Q13 Answer They have a beautiful, light-coloured coat that can range from snow white to light cream, but they are not missing the pigmentation of albino ferrets and so do not have pink or red eyes.

Q14 Answer The Roborovski Hamster, which originates in the deserts of Central Asia and bears the name of explorer Lt Roborovski, who reported on these little animals in 1894. The Roborovski measures just two inches when fully grown, although they have longer legs than most dwarf hamster species. They have sweet little faces with endearing white patches where their eyebrows are.

Q15 Answer Ragdolls – stunning to look at, and known for their wonderful temperaments, they love to be around people and are adored for their unique 'smiley' expression. The more love and attention you give to a Raggie, as they are affectionately known, the more love and attention you get back.

ROUND FOUR: Animal groups – five quick-fire questions

Q16 Answer A clowder of cats.

Q17 Answer A business of ferrets.

Q18 Answer A mischief of mice.

Q19 Answer A horde of hamsters.

Q20 Answer A kennel of dogs.

ROUND FIVE: Amazing animal facts

Q21 Answer Chinchillas. In the wild, chinchillas are hunted by owls, hawks, snakes, foxes and mountain lions and their long hind limbs are designed to help them leap out of harm’s way.

Q22 Answer Gerbil. Wild gerbils hang out in family groups of up to 17 or more individuals, formed by many generations of offspring. These tight knit colonies groom each other, play and work together to find food – highly social behaviour, which is why you should never keep a gerbil as a solo pet.

Q23 Answer Rabbits. Learning to speak rabbit means spending lots of time engaging with and observing your bunnies, but the rewards are wonderful. Not only will you gain a fantastic insight into your rabbits’ world, you’ll also be better equipped to provide them with a more fulfilling life as you begin to understand what makes them happy, stressed or cross.

Q24 Answer Degus. Although they love attention from their human, these small pets need the company of at least one other degu chum (ideally from the same litter) or they will feel vulnerable and depressed, which will have a detrimental effect on their health. Degus like to do things with other degus – whether that’s playing a game of chase, taking a sand bath together, or cuddling up for a cosy nap.

Q25 Answer Guinea pigs – although how they got their name is a bit of a mystery. They don’t come from Guinea – they actually originate from the Andes region of South America – and one theory is that they were first brought to Europe by Spanish explorers in the 1500s via Guinea in Africa, so people thought they came from there. Alternatively, it could be a corruption of ‘Guiana’, an area in South America. They are also not related to pigs at all. Even though male guinea pigs are called boars and females are called sows, they are rodents. Their scientific name is ‘Cavia porcellus’, which is why they are sometimes referred to as ‘cavies’. The word ‘porcellus’ is Latin for ‘little pig’. This name may have come about because of the pig-like squeaking noises they make.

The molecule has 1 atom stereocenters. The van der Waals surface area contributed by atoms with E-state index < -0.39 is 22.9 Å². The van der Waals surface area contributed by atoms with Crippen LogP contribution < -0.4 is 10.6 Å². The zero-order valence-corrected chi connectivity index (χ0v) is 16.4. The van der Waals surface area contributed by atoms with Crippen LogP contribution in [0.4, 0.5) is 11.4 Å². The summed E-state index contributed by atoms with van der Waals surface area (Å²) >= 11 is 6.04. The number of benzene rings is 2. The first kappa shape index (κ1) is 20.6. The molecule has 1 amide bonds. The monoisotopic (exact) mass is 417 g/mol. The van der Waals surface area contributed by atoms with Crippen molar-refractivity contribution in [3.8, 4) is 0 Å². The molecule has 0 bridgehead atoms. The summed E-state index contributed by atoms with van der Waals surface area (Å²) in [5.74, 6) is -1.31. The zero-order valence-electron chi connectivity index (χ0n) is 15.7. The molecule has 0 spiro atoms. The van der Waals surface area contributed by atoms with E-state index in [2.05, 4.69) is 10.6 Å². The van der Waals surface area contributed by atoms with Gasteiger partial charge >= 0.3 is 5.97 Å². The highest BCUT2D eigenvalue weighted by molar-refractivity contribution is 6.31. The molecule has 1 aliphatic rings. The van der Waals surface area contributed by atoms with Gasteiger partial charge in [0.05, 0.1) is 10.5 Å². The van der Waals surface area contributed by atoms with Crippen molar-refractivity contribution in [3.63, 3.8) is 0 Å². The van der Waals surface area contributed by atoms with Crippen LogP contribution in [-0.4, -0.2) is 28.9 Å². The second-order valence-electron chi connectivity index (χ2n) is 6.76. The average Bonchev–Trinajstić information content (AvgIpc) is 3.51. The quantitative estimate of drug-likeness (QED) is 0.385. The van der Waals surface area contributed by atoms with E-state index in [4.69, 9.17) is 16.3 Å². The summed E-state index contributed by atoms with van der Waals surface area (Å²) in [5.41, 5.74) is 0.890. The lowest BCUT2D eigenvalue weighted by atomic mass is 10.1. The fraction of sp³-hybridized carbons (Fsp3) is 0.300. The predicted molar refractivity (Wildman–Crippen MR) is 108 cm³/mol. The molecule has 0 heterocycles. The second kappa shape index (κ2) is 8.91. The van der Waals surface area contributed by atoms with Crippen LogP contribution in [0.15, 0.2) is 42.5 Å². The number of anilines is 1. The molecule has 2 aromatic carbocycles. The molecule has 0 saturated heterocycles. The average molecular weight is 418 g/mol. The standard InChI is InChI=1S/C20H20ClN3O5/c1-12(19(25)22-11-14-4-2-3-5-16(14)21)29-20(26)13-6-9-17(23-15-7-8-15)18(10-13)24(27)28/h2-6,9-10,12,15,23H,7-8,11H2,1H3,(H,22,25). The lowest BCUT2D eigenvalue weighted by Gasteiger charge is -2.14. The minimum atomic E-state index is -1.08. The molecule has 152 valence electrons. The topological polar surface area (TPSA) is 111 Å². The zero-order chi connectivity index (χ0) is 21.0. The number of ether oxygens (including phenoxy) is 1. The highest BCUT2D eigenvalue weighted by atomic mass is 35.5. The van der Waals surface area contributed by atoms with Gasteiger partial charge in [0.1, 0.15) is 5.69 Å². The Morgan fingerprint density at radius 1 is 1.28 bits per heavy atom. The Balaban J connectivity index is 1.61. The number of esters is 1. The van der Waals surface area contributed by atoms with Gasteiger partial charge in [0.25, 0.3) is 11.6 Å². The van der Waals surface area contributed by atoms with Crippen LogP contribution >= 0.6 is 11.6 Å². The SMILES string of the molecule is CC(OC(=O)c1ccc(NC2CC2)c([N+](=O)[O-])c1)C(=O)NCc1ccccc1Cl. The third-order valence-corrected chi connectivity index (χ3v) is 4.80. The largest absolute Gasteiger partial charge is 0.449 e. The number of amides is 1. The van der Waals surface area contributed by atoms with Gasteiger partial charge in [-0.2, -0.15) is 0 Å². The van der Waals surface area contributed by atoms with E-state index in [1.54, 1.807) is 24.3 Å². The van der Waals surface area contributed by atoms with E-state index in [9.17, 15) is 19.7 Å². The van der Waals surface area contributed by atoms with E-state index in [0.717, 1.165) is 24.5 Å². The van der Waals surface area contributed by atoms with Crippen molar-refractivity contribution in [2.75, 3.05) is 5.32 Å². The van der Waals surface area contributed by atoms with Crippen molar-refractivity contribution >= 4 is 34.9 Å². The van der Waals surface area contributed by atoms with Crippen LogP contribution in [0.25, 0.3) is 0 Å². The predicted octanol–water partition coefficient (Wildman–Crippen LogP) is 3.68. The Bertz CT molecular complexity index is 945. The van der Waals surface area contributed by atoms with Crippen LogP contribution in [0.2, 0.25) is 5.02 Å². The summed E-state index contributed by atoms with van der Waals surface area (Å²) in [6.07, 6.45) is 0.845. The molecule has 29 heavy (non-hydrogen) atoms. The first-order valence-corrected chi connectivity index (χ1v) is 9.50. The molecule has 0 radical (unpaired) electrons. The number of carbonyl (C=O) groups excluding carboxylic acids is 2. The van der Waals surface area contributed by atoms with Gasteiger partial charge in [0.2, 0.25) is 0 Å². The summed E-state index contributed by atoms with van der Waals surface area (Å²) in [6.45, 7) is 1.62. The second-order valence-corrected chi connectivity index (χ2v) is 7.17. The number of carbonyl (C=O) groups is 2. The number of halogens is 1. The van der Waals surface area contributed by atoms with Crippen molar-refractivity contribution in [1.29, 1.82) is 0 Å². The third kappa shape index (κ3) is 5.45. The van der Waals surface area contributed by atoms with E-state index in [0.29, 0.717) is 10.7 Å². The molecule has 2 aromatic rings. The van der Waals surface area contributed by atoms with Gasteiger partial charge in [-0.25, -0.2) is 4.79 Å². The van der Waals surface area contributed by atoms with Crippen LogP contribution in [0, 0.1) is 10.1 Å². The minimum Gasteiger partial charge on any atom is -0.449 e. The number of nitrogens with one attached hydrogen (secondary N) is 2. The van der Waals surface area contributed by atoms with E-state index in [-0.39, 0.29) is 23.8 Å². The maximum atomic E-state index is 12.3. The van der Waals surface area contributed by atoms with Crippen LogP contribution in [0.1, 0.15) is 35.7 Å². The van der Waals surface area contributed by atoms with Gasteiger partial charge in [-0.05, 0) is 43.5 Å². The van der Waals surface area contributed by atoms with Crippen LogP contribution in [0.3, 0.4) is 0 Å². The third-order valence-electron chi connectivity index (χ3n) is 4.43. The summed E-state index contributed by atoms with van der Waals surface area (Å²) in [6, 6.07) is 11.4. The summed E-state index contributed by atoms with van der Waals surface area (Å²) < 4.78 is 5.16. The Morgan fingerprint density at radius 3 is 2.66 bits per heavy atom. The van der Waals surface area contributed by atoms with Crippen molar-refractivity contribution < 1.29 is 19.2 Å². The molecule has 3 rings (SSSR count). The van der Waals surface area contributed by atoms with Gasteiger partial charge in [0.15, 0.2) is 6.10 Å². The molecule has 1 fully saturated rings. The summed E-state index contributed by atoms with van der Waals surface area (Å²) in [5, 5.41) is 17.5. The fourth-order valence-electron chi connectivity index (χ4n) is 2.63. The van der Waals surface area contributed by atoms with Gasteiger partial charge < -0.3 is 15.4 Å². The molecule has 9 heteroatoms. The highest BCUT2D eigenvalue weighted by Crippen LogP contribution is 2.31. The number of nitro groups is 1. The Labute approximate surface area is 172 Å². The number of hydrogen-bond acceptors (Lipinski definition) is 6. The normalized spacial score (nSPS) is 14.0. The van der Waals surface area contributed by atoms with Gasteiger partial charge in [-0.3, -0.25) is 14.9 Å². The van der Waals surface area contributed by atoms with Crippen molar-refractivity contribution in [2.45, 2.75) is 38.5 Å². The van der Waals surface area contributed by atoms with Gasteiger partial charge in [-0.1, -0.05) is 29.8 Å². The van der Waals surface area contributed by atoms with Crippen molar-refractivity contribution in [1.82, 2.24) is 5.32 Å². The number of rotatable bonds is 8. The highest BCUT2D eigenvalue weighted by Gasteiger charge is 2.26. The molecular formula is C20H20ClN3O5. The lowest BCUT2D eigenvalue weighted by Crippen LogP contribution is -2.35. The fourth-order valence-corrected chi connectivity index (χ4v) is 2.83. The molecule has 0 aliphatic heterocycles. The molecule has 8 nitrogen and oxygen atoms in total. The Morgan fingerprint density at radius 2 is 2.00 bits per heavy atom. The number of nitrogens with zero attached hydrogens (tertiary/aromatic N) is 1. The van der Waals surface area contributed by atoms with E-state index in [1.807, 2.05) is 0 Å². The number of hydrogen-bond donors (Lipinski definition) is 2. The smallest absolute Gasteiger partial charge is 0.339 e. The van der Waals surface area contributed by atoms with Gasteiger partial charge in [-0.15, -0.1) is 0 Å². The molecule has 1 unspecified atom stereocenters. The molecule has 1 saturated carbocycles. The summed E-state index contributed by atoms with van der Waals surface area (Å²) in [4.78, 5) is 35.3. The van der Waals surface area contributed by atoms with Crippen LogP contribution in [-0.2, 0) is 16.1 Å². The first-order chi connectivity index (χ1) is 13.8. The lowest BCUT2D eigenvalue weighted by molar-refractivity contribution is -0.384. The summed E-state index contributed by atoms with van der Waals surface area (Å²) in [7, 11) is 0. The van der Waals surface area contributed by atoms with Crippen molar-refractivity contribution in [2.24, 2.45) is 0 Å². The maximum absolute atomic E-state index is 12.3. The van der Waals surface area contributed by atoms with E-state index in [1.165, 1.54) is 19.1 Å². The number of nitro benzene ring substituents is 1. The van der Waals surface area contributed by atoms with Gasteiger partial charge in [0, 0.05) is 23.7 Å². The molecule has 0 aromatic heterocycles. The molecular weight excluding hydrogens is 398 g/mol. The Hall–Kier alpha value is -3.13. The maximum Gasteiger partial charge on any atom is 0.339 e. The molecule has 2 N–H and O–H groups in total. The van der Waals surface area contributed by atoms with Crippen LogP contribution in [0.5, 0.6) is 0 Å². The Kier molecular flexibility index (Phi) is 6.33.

How did you score?

20-25 – Christmas star – you’re top of the tree!

15-19 – Elf on the shelf

14 or less – Frosty the snowman

Is your pet a Burgess pet? Join the Burgess Pet Club for exclusive offers and rewards.


If you found this interesting, you may also like:

THE DANGEROUS FOODS YOU SHOULD KEEP AWAY FROM YOUR PETS OVER CHRISTMAS Ever wondered how safe the food you feed your pets over Christmas really is? Here at Burgess Pet Care, we know that it can be tempting to allow your pets to join in with the festivities and give them something to eat from the dinner table - but the truth is, this can be a lot more dangerous than it sounds. 

GAME PLAN From ‘treat-seeking missions’ to indoor circuits, getting creative with cardboard box activity centres and paper bag wraps, we’ve lots of ideas for you to boost the feelgood factor for your four-legged friends.

COSY TOES AND SNUGGLY NOSES As temperatures dip, our animal companions need our help to stay warm and toasty during the winter months.

HOW TO TELL IF YOU HAVE A HAPPY PET Wheek-wheeking, bruxing, dooking, chirping, binkying, popcorning – there are all sorts of ways our pets tell us they’re feeling good, once you know what to look for...

Blog categories







Guinea pigs

Guinea pigs

Small animals

Small animals